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sorry for the properly stupid question, but I am quite a newbie. I have loads of files which look like this:


and I want them to look like this:


how can I do this? I tried several things from this forum but I seem to make a mistake. Thanks for your help!

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up vote 77 down vote accepted

There are a couple of variants of a rename command, in your case, it may be as simple as

rename ABC XYZ *.dat

You may have a version which takes a Perl regex;

rename 's/ABC/XYZ/' *.dat
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+1 the simplest way – rangalo Sep 8 '09 at 9:02
thanks a million! That was easy (if you know how to ;-) ) – not_a_geek Sep 8 '09 at 9:09
Welcome to stackoverflow! – Paul Dixon Sep 8 '09 at 9:21
I don't rename is available in all Unix variants. Sed is a good fall back. – Jim Sep 8 '09 at 14:02
for file in *.dat ; do mv $file ${file//ABC/XYZ} ; done

No rename or sed needed. Just bash parameter expansion.

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If file names are having space, you should use quote. See snippet below... for file in *.dat ; do mv "$file" "${file//ABC/XYZ}" ; done – Haktan Suren Jul 10 at 15:58

Something like this will do it. The for loop may need to be modified depending on which filenames you wish to capture.

for fspec1 in DET01-ABC-5_50-*.dat ; do
    fspec2=$(echo ${fspec1} | sed 's/-ABC-/-XYZ-/')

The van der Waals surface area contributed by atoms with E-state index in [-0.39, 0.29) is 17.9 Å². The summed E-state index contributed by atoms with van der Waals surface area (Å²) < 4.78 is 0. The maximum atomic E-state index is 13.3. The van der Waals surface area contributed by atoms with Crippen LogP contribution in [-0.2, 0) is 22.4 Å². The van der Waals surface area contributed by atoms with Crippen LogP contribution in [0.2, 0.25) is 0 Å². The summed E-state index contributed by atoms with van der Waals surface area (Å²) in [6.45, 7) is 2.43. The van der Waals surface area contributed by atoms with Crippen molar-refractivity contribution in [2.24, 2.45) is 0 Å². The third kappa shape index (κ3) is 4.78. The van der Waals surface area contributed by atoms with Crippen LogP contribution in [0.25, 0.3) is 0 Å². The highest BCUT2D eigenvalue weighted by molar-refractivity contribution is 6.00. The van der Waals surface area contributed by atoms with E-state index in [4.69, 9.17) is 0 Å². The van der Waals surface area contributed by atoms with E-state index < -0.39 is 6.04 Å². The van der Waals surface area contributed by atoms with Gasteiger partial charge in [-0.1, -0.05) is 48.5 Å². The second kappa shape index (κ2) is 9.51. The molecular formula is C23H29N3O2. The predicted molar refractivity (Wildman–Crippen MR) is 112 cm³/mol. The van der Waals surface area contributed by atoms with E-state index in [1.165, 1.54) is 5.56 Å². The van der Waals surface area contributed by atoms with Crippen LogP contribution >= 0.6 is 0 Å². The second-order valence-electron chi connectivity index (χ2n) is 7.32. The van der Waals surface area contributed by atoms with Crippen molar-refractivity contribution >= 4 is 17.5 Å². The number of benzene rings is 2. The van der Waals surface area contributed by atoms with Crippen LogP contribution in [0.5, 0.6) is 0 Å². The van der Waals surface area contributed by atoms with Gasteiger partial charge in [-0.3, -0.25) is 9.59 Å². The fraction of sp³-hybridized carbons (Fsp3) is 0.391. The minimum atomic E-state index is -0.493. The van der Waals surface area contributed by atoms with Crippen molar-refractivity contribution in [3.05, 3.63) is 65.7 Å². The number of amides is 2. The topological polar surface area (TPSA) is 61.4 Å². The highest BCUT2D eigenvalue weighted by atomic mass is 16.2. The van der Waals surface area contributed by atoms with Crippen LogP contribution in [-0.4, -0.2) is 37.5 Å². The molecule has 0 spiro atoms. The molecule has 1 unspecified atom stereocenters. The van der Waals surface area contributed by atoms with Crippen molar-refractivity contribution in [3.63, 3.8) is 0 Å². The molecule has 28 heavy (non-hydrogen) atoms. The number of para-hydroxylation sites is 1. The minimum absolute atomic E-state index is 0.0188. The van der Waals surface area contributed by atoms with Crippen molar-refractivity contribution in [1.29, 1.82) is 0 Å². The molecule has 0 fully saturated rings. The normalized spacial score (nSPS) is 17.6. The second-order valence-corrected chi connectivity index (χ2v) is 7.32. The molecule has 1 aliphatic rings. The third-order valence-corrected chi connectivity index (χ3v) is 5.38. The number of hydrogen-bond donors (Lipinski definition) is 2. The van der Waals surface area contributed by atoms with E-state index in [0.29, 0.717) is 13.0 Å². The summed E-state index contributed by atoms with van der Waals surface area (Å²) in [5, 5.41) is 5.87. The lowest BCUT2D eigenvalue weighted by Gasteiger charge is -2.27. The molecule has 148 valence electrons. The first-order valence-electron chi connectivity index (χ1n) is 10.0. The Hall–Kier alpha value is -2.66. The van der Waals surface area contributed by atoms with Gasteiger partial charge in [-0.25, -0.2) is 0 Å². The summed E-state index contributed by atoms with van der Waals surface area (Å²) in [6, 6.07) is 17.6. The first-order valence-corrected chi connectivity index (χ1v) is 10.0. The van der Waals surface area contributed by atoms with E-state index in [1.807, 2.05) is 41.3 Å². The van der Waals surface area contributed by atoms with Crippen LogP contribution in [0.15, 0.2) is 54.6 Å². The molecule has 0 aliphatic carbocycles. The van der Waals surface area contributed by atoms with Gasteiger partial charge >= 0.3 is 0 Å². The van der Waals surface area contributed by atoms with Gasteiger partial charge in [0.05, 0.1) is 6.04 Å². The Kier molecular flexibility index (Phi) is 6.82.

mv ${fspec1} ${fspec2}

You should always test these scripts on copies of your data, by the way, and in totally different directories.

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for osx this the stuff. rename looks cool, but a brew install of rename seems to install a perl script which didn't work per the example above. Some googling indicated that rename isn't available on all linux vars and that there is infact a perl version floating about. I got about 10 minutes into trying to sort out the differences and decides - you know this answer is just easy enough :). – j03m Dec 19 '13 at 5:02

You'll need to learn how to use sed http://unixhelp.ed.ac.uk/CGI/man-cgi?sed

And also to use for so you can loop through your file entries http://www.cyberciti.biz/faq/bash-for-loop/

Your command will look something like this, I don't have a term beside me so I can't check

for i in `dir` do mv $i `echo $i | sed '/orig/new/g'`
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I like to do this with sed. In you case:

for x in DET01-*.dat; do
    echo $x | sed -r 's/DET01-ABC-(.+)\.dat/mv -v "\0" "DET01-XYZ-\1.dat"/'
done | sh -e

It is best to omit the "sh -e" part first to see what will be executed.

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maybe I am doing something wrong, but this is doing nothing to my files? – not_a_geek Sep 8 '09 at 9:45
Are you trying with or without the "sh -e"? If you are trying without it is not supposed to. It just prints what will be executed ("mv -v ... ..." lines) as a chance to check if everything is ok. If you like what you see add the "sh -e". – stribika Sep 8 '09 at 17:09

All of these answers are simple and good. However, I always like to add an interactive mode to these scripts so that I can find false positives.

if [[ -n $inInteractiveMode ]]
  echo -e -n "$oldFileName => $newFileName\nDo you want to do this change? [Y/n]: "
  read run

  [[ -z $run || "$run" == "y" || "$run" == "Y" ]] && mv "$oldFileName" "$newFileName"

Or make interactive mode the default and add a force flag (-f | --force) for automated scripts or if you're feeling daring. And this doesn't slow you down too much: the default response is "yes, I do want to rename" so you can just hit the enter key at each prompt (because of the \`-z $run` test.

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